From Fiction

Books of the Year 2019 / Part Four

Contributors to The Lonely Crowd pick the best books that they have read this year. Jaki McCarrick My reading in 2019 was disparate and strange. At night I mostly read fiction, some novels I had already read or missed classics or works published a few years previously. During the day, I read books I’d been asked to review, much…

Books of the Year 2019 / Part Three

Contributors to The Lonely Crowd pick the best books that they have read this year. Lisa Harding When I was gifted the much-hyped bestseller Three Women by Lisa Taddeo, I was sceptical. The grandiose claims that this a ‘once-in-a generation book’, that it is a ‘masterpiece’,’ astonishing’, ‘compelling’, an ‘instant classic’ made me weary and wary, and yes, prone…

Books of the Year 2019 / Part Two

Contributors to The Lonely Crowd pick the best books that they have read this year. Jo Mazelis Around January of this year I began writing and researching a novel set in London in the 1970s. My research was varied, covering everything from music, history, politics and subculture. One of the key books, A Hero For High Times by Ian…

Books of the Year 2019 / Part One

Contributors to The Lonely Crowd pick the best books that they have read this year.  Mary Morrissy Maybe because I’m far advanced into the writing of a novel, I’ve found myself reading a lot of non-fiction this year, and reluctant memoirists, in particular, it would seem. As a result, all of these writers seem to write slant about personal…

Writing ‘Traces’ / Darragh McCausland

As a commuter, I became interested in repetition. For the guts of a decade, I’ve worked in a part of Dublin that is out in the suburbs, miles away from where I live. To get there by 8.15 am, I walk a bit, then get a tram, then a train. The entire process takes about…

In Memory of Mark Montinaro

Tim Evans I first got the news by text, at 8.40 in the morning. I double-checked it on Facebook and phone and eventually realised it was true. But I still couldn’t really believe Mark was dead, because he was the last person I could ever imagine dying…. Not just in his performances, but in his conversation,in his writing, in everything, his life energy was there, keen-edged, mercurial. I had seen him, just weeks ago, at Spoken Word Saturday.  To never see him again seemed, well, impossible. I first bumped into him in Swansea years back at a Howl poetry night in Mozarts, in the dark, fin-de-siecle, sticky–floor decadence that was Mozarts’ trademark. In the gloomy back room, Mark’s lanky, loose-jointed frame seemed too tall for the place. And then once he started speaking, started using his voice, you realised you were in the presence of a rare talent. Yes, he was…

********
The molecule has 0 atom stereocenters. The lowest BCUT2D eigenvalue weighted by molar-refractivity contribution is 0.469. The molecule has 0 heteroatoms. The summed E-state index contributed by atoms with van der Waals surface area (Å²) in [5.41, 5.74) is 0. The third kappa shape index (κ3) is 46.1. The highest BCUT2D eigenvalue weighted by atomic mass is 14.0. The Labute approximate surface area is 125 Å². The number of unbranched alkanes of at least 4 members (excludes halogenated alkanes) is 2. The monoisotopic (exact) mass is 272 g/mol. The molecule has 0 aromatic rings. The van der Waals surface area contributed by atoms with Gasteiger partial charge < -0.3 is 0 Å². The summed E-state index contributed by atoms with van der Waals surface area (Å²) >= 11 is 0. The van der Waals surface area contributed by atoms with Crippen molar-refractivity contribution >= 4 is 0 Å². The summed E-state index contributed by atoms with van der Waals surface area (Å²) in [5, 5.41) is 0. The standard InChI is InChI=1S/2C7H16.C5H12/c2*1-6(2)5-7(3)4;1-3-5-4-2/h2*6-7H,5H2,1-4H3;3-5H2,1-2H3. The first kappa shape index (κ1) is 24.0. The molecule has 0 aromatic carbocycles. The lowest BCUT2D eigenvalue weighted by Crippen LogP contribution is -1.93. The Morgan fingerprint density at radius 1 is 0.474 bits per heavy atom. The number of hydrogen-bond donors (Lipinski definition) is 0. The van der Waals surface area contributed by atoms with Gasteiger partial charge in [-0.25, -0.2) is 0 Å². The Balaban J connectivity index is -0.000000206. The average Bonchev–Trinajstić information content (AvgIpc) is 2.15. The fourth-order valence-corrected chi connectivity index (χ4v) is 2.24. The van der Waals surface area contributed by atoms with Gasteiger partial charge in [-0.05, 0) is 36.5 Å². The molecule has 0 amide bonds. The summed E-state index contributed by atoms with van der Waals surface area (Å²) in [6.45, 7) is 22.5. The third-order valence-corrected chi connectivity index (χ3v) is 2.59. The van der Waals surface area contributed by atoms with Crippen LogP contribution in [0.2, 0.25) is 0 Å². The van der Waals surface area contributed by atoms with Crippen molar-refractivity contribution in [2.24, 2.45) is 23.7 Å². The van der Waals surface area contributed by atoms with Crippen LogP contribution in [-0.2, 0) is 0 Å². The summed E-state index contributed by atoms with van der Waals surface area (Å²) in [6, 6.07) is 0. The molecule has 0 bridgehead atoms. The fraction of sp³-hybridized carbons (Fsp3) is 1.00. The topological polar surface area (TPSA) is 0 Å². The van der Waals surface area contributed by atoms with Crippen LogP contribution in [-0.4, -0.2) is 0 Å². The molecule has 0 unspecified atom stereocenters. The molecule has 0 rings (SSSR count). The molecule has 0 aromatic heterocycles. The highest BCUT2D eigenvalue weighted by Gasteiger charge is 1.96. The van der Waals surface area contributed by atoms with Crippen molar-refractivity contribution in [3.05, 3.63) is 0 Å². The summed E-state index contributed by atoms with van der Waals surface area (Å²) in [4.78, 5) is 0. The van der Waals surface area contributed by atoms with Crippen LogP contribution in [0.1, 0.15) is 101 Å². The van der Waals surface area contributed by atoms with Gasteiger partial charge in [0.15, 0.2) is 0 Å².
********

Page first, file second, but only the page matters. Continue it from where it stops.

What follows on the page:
‘The Haunted Land’ Paul Scraton

It was during my final year in Berlin that Johannes began drinking in the pub. He came on Fridays, to end the working week sitting at the corner of the bar. Johannes went to the pub, he said, to be somewhere different than the places he spent the rest of the week, to be among…

London Readings

We’re delighted to announce our second London event at The Music Room, 49 Great Ormond Street. Featuring readings from Toby Litt, John Freeman, Angela T. Carr, Fiona O’Connor, Gary Budden, Lucie McKnight Hardy & Grahame Williams. Hosted by John Lavin. There are a limited number of tickets for this event, which may be purchased below via…

Books of the Year 2018 / Part Three

Contributors to The Lonely Crowd pick their favourite books of the year.   Cynan Jones It’s been a strange twelve months. I had a baby right at the start of it. That pretty much blew reading out of the water for most of the year. I was sent a lot of unbound proofs ahead of publication,…

Books of the Year 2018 / Part Four

Contributors to The Lonely Crowd pick their favourite books of the year. Valerie Sirr One of the rewarding outcomes of subscribing to small publishers of books and magazines is the surprise packages that drop through your letterbox from time to time like unexpected gifts. Another source of books this year is an old bookshop with several…

Books of the Year 2018 / Part Two

Contributors to The Lonely Crowd pick their favourite books of the year. Gerald Dawe With the volume of book publication hitting dizzying heights, matched by the promotional buzz of the market-place and sales via self-promotion, it sometimes feels that ‘literature’ has become just another product in the digital world of global media. Whatever is good for…

Books of the Year 2018 / Part One

Contributors to The Lonely Crowd pick their favourite books of the year.    Jo Mazelis The intriguing title of Martina Evans’ Now We Can Talk Openly About Men is taken from a phrase that the author remembers was once spoken when a group of her female relatives were gathered together. All of the women that day…

An Interview with Gary Raymond / John Lavin

Gary Raymond is a novelist, critic, editor and broadcaster. He is one of the founding editors of Wales Arts Review, and has been editor since 2014. His second novel The Golden Orphans was recently published by Parthian and chosen as Pick of the Week in The Bookseller. He is a widely published critic and cultural commentator, and is the…